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01.25.11

A Triumphantly Unmemorable Address

Obama’s speech shows he is a man newly aware of his limitations. Tunku Varadarajan on why that’s a good thing.

I’ve just watched the 14th State of the Union address since I first came to live in America in May 1997. And as I prop my eyelids open with matchsticks in order to write this piece, I am convinced that this has been the most boring address of them all.  (At one point, my son actually leaned over to me on the sofa and said firmly in my ear, “Dad, wake up…”)  

Yet in truth, even though its voltage was so darn low, this wasn’t the worst presidential speech (by Obama or anyone else) that I’ve heard, by any stretch: A blessed relief it was, at some level, that Obama didn’t seek to soar with every phrase, or to bind us in a spell of words. This was the speech of a chastened, post-rhetorical president—in some ways a weary president. It was certainly the speech of a president wiser than the one who delivered last year’s State of the Union.  

Of course, there were flashes of the Obama we know so well and find so tedious: Inevitably, he sought to demonize the oil industry; inevitably, he waffled at great length about “clean” energy and the like. And he came perilously close to repeating the old teachers’ union canard that the reason America’s children have fallen behind in their education is that we don’t, somehow, respect our teachers enough.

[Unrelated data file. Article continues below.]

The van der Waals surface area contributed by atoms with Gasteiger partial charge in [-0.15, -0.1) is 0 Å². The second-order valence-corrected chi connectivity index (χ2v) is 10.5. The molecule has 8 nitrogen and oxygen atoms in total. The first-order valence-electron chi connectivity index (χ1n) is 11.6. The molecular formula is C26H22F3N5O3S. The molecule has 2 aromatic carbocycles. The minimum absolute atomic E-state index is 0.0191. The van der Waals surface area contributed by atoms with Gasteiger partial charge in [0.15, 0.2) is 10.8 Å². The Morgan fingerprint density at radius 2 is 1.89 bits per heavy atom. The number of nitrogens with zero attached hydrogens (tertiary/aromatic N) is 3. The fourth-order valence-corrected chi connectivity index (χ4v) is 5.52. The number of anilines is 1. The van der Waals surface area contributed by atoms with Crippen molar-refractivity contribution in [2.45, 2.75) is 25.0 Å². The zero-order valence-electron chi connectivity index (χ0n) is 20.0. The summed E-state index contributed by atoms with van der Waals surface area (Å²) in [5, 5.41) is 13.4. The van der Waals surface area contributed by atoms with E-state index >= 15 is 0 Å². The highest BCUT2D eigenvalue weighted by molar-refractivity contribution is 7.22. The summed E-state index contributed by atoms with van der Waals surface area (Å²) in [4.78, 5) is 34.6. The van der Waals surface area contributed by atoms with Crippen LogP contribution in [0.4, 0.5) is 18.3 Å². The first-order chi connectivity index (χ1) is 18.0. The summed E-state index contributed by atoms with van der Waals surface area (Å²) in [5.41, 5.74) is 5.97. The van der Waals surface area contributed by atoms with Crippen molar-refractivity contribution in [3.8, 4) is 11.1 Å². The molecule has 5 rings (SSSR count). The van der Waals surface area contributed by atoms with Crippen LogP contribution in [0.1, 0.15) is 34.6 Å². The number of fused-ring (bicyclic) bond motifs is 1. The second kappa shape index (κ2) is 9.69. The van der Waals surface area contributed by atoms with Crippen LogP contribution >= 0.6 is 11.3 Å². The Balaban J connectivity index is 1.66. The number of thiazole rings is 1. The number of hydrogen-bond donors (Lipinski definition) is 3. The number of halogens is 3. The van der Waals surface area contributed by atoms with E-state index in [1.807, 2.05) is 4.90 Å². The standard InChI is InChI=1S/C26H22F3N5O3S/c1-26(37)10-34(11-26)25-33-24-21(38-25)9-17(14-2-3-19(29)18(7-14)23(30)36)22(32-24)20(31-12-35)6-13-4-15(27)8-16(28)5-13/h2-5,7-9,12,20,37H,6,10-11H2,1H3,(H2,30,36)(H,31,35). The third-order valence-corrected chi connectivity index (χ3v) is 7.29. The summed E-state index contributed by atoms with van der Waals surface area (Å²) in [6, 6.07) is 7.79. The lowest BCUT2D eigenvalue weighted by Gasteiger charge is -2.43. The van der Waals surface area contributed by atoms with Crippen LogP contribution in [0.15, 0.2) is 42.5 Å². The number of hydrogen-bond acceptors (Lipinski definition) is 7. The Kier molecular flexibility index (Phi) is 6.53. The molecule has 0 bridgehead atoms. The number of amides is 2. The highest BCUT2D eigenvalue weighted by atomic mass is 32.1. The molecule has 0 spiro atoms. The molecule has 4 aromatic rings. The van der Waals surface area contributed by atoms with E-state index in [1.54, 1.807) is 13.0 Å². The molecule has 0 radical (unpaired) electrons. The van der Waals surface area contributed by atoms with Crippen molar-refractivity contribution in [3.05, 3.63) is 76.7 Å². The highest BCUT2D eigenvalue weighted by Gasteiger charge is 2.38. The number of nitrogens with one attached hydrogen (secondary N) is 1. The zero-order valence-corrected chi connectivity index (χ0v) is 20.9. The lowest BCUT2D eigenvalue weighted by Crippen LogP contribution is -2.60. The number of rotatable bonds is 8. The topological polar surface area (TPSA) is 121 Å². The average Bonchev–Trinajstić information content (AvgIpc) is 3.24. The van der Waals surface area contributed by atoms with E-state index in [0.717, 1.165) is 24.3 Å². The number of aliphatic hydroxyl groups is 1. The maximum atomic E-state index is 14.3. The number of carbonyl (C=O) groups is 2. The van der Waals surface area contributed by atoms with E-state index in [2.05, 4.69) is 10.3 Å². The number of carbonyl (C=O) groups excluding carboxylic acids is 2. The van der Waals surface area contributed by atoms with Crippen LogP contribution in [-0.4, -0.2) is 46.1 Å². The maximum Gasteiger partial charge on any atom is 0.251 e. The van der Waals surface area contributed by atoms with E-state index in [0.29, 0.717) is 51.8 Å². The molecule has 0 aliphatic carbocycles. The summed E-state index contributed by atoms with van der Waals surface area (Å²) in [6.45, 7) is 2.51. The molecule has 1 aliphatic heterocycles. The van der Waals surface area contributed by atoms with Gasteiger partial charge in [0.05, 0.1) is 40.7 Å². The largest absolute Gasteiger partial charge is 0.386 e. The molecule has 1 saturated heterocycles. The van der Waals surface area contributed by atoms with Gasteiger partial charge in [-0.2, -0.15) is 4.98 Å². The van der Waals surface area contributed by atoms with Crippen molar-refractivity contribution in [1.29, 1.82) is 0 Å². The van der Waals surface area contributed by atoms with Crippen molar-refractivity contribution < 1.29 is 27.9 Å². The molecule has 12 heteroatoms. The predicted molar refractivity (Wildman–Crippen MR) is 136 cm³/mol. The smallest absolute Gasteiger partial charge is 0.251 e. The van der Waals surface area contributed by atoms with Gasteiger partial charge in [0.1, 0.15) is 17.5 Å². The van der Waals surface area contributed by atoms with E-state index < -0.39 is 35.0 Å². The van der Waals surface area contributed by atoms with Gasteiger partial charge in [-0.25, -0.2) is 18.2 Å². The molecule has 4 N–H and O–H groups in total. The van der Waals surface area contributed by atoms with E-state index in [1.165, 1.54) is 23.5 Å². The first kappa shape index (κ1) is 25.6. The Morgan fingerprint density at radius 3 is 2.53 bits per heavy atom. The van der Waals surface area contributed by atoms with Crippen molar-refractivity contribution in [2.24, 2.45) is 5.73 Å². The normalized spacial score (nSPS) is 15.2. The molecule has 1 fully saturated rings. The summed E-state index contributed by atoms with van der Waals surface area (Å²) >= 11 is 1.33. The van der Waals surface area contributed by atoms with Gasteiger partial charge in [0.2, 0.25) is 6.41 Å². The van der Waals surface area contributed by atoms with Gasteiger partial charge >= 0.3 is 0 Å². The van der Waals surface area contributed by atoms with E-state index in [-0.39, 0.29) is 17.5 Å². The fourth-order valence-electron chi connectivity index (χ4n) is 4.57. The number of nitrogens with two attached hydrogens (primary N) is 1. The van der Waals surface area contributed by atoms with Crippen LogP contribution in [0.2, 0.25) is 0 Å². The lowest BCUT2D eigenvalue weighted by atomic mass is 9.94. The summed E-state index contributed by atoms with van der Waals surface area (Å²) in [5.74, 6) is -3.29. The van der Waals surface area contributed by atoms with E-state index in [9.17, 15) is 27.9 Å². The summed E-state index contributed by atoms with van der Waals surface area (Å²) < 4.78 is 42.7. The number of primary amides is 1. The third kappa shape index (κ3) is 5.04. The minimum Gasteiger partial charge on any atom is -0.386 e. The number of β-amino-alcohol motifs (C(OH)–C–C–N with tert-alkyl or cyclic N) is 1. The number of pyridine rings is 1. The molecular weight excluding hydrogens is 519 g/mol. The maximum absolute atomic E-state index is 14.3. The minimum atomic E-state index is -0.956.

Obama is a man now aware of his limitations—aware of the limitations of the method (and of the theater) that brought him to power. This is a good thing for him, and it is a good thing for America. He is now, it seems, a man who will listen to his opponents, and to those many Americans who do not share his vision and his broader ideology. The last elections chastened him, and it is a great relief to us all that he is a man capable of being chastened.  

In this healthy chastening, in fact, lie the seeds of any political recovery Obama might make in time for 2012. His address showed that he has the gift of humility, and his dullness was, in fact, proof of that new humility. Obama resisted the urge to strut, tonight choosing instead to speak to his fellow citizens in a plain, unfussy way, aware of the pitfalls that lie in the path of a president who strives always to be memorable.  

Sometimes, to be unmemorable is to be adroit; and tonight, Obama was deeply unmemorable—and very adroit.

State of the Union 2011

Tunku Varadarajan is the editor of Newsweek International. He is also the Virginia Hobbs Carpenter Fellow in Journalism at Stanford's Hoover Institution. (Follow him on Twitter here.)